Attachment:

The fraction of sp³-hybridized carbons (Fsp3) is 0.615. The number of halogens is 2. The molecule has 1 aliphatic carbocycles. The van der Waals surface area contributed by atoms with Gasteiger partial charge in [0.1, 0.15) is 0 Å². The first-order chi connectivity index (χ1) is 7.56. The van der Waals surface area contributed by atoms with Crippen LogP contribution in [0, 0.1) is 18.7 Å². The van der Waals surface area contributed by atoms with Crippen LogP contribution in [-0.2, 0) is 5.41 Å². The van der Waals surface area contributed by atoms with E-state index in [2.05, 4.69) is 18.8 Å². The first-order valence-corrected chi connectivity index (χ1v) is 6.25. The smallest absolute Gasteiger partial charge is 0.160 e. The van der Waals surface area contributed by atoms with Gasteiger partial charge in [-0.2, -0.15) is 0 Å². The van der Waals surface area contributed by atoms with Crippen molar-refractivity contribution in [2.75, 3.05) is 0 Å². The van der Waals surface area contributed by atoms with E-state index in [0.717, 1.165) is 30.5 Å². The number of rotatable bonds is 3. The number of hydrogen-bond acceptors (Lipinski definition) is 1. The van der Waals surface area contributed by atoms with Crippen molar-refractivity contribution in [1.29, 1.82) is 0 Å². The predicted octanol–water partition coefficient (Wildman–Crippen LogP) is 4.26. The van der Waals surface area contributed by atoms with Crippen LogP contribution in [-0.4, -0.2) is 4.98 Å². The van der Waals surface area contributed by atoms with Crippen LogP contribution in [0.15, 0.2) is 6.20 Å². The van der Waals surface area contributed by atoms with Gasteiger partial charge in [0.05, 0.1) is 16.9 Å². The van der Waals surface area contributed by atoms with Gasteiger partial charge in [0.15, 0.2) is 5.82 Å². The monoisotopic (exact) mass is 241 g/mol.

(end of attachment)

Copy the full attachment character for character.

The fraction of sp³-hybridized carbons (Fsp3) is 0.615. The number of halogens is 2. The molecule has 1 aliphatic carbocycles. The van der Waals surface area contributed by atoms with Gasteiger partial charge in [0.1, 0.15) is 0 Å². The first-order chi connectivity index (χ1) is 7.56. The van der Waals surface area contributed by atoms with Crippen LogP contribution in [0, 0.1) is 18.7 Å². The van der Waals surface area contributed by atoms with Crippen LogP contribution in [-0.2, 0) is 5.41 Å². The van der Waals surface area contributed by atoms with E-state index in [2.05, 4.69) is 18.8 Å². The first-order valence-corrected chi connectivity index (χ1v) is 6.25. The smallest absolute Gasteiger partial charge is 0.160 e. The van der Waals surface area contributed by atoms with Gasteiger partial charge in [-0.2, -0.15) is 0 Å². The van der Waals surface area contributed by atoms with Crippen molar-refractivity contribution in [2.75, 3.05) is 0 Å². The van der Waals surface area contributed by atoms with E-state index in [0.717, 1.165) is 30.5 Å². The number of rotatable bonds is 3. The number of hydrogen-bond acceptors (Lipinski definition) is 1. The van der Waals surface area contributed by atoms with Crippen molar-refractivity contribution in [1.29, 1.82) is 0 Å². The predicted octanol–water partition coefficient (Wildman–Crippen LogP) is 4.26. The van der Waals surface area contributed by atoms with Crippen LogP contribution in [-0.4, -0.2) is 4.98 Å². The van der Waals surface area contributed by atoms with Crippen LogP contribution in [0.15, 0.2) is 6.20 Å². The van der Waals surface area contributed by atoms with Gasteiger partial charge in [0.05, 0.1) is 16.9 Å². The van der Waals surface area contributed by atoms with Gasteiger partial charge in [0.15, 0.2) is 5.82 Å². The monoisotopic (exact) mass is 241 g/mol.